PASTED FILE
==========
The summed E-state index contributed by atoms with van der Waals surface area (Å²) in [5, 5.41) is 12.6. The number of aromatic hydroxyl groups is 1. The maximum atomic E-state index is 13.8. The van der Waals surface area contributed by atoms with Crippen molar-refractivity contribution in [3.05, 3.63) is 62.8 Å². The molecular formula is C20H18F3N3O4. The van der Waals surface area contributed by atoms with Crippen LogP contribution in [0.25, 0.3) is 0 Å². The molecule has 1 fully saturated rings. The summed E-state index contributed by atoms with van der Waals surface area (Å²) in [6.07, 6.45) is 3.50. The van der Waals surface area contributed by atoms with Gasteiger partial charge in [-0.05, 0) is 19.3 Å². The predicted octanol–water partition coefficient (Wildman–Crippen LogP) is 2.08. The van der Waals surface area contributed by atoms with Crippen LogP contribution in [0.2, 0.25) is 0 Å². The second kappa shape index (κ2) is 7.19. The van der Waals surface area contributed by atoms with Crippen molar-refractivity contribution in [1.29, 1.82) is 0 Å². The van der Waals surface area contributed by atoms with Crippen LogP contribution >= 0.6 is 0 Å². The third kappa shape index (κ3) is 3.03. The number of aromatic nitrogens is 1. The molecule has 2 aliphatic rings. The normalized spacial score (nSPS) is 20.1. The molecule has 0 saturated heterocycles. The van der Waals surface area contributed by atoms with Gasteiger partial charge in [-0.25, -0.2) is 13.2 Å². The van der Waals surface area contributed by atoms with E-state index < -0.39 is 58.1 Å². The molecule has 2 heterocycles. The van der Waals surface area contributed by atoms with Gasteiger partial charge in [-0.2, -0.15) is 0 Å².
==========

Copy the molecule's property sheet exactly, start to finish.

The summed E-state index contributed by atoms with van der Waals surface area (Å²) in [5, 5.41) is 12.6. The number of aromatic hydroxyl groups is 1. The maximum atomic E-state index is 13.8. The van der Waals surface area contributed by atoms with Crippen molar-refractivity contribution in [3.05, 3.63) is 62.8 Å². The molecular formula is C20H18F3N3O4. The van der Waals surface area contributed by atoms with Crippen LogP contribution in [0.25, 0.3) is 0 Å². The molecule has 1 fully saturated rings. The summed E-state index contributed by atoms with van der Waals surface area (Å²) in [6.07, 6.45) is 3.50. The van der Waals surface area contributed by atoms with Gasteiger partial charge in [-0.05, 0) is 19.3 Å². The predicted octanol–water partition coefficient (Wildman–Crippen LogP) is 2.08. The van der Waals surface area contributed by atoms with Crippen LogP contribution in [0.2, 0.25) is 0 Å². The second kappa shape index (κ2) is 7.19. The van der Waals surface area contributed by atoms with Crippen molar-refractivity contribution in [1.29, 1.82) is 0 Å². The van der Waals surface area contributed by atoms with Crippen LogP contribution >= 0.6 is 0 Å². The third kappa shape index (κ3) is 3.03. The number of aromatic nitrogens is 1. The molecule has 2 aliphatic rings. The normalized spacial score (nSPS) is 20.1. The molecule has 0 saturated heterocycles. The van der Waals surface area contributed by atoms with Gasteiger partial charge in [-0.25, -0.2) is 13.2 Å². The van der Waals surface area contributed by atoms with E-state index < -0.39 is 58.1 Å². The molecule has 2 heterocycles. The van der Waals surface area contributed by atoms with Gasteiger partial charge in [-0.2, -0.15) is 0 Å².